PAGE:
There are simple technology policies that aren’t cool and sexy that need to be implemented, not just having the White House able to twitter the whole country when BO has a family event.

    And start publishing Craft again, Tim. You didn’t refund the remaining amount on my subscription. Or did you have to make a tough ‘corporate’ decision with my money to protect yours?

    You’re playing in the big game now.

    Be careful with your decisions,


  • Fin

    What a poor job of editing my previous comments! My apologies.

    A better summary of my thoughts.

    The State of Hawaii could have made an emergency repair to the road instead of looking foolish for not exploring options other than letting concerned citizens make the repairs themselves. And yes, they should reimburse those citizens, not $4 million, but certainly an appropriate amount. They performed duties delegated to the State.

    Smaller Government = fewer poor decision-makers. (it would also make poor decisions more obvious)

    Everything in government should be on-line. Campaign contributions and all.

    Libertarian and conservation ideals are not opposites. One is a governmental choice, one is a philosophical choice. Both can and should co-exist.

    My daughter liked Craft Magazine. She misses it.

    It’s a harsh world out there sometimes.

    Keep doing your best,


  • Stephanie (hi!) mentioned it above:

    We are ready to make these kinds of things happen. So just watch the little video on the site and give us a call!

    Guillaume, above, is an advisor. I love that our people are already all over this comment thread!

    CEO, Citizen Logistics

  • John Wright

    If it walks like a piggy, talks like a piggy, by golly it’s a PIGGY!

    BofA and it’s CEO Brian Moynihan reminds me of that song by John Lennon and George Harrison titled “Piggies” I invite you to listen to this song on youtube and see if it appropriately fits.

    Have you seen the little piggies
    Crawling in the dirt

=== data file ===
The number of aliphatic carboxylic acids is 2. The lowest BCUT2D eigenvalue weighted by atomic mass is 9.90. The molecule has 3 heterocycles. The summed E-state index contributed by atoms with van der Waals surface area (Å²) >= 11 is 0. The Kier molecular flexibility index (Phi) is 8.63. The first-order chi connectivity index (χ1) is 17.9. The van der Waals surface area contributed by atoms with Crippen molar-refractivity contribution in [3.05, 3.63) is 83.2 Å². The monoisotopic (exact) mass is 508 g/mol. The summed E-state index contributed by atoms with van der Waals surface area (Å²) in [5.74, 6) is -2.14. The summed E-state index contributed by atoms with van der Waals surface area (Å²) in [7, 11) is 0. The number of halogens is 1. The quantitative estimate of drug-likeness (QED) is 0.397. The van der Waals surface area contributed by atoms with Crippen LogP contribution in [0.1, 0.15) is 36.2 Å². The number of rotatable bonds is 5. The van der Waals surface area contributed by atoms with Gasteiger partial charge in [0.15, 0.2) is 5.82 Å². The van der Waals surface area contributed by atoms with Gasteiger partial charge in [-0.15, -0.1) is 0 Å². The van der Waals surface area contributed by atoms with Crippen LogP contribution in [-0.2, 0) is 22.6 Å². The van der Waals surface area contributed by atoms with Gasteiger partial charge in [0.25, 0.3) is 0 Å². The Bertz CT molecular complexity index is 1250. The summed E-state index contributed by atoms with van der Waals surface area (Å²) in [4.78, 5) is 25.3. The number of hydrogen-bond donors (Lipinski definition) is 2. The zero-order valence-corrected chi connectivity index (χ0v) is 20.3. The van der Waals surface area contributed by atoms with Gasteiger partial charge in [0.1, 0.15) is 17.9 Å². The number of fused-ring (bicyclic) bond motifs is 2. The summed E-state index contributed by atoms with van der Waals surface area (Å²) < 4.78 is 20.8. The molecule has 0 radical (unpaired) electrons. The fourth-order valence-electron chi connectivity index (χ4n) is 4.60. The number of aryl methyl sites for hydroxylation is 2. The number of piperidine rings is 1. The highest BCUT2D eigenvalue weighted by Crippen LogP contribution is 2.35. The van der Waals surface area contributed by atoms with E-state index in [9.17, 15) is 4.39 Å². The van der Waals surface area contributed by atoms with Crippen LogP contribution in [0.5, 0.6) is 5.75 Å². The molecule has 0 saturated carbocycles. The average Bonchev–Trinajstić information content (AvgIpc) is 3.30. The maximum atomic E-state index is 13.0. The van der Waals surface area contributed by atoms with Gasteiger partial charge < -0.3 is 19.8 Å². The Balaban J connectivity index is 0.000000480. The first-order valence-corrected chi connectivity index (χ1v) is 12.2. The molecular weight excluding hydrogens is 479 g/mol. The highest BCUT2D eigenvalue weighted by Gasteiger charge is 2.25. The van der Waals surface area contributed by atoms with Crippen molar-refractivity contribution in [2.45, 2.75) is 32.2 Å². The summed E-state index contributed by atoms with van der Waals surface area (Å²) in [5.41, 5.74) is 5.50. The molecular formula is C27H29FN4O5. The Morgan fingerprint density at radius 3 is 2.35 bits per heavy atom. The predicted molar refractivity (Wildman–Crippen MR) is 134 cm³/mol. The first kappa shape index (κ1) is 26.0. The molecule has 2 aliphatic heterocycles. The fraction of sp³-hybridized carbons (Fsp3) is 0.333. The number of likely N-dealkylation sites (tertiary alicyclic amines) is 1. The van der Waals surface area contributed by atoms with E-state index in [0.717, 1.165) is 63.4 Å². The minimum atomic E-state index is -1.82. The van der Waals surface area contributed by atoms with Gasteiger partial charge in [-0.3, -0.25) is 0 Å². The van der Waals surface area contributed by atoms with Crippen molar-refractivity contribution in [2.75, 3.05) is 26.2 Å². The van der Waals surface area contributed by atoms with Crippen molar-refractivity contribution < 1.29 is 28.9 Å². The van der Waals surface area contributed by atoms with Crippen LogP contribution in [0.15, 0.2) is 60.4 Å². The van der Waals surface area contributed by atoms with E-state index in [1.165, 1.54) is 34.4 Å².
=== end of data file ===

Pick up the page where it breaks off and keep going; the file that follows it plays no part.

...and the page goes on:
And for all the little piggies
    Life is getting worse
    Always having dirt to play around in.

    Have you seen the bigger piggies
    In their starched white shirts
    You will find the bigger piggies
    Stirring up the dirt
    Always have clean shirts to play around in.

    In their ties with all their backing
    They don’t care what goes on around
    In their eyes there’s something lacking
    What they need’s a damn good whacking.

    Everywhere there’s lots of piggies
    Living piggy lives
    You can see them out for dinner
    With their piggy wives
    Clutching forks and knives to eat their bacon.

    Wright vs. Bank of America Lawsuit at:

    When I filed my lawsuit against Bank of America, myself and United Law Group thought of the many others out there in the same situation. It was then that we decided to educate the public on what these piggy banks are doing, as well as unite us all together as one voice. Please help me turn this David vs. Goliath modification process, into a Goliath vs. Goliath.

    Please stand with me and United Law Group and send an email to Bank of America that states that we will no longer tolerate their potentially illegal, fraudulent, irregular and abusive business methods.

    Divided we might have fell America, but united we must stand!

    Please send your email directly to Bank of America and include the following:

    1. Your name
    2. Your complaint concerning your experience with Bank of America.
    3. Please end your email “I support John Wright vs. BofA Lawsuit!”
    4. Please send a copy of your email to
    5. Please send your email to both BofA link below and the CEO email

    BofA Linked Email:

    CEO Brian Moynihan:

  • Elana Leoni

    Great article Tim. I recently heard you speak about this concept at DrupalCon. It inspired me to write a blog on how this DIY spirit can be used to transform the state of our education system.

    I welcome yours and your colleagues comments.

    All the best,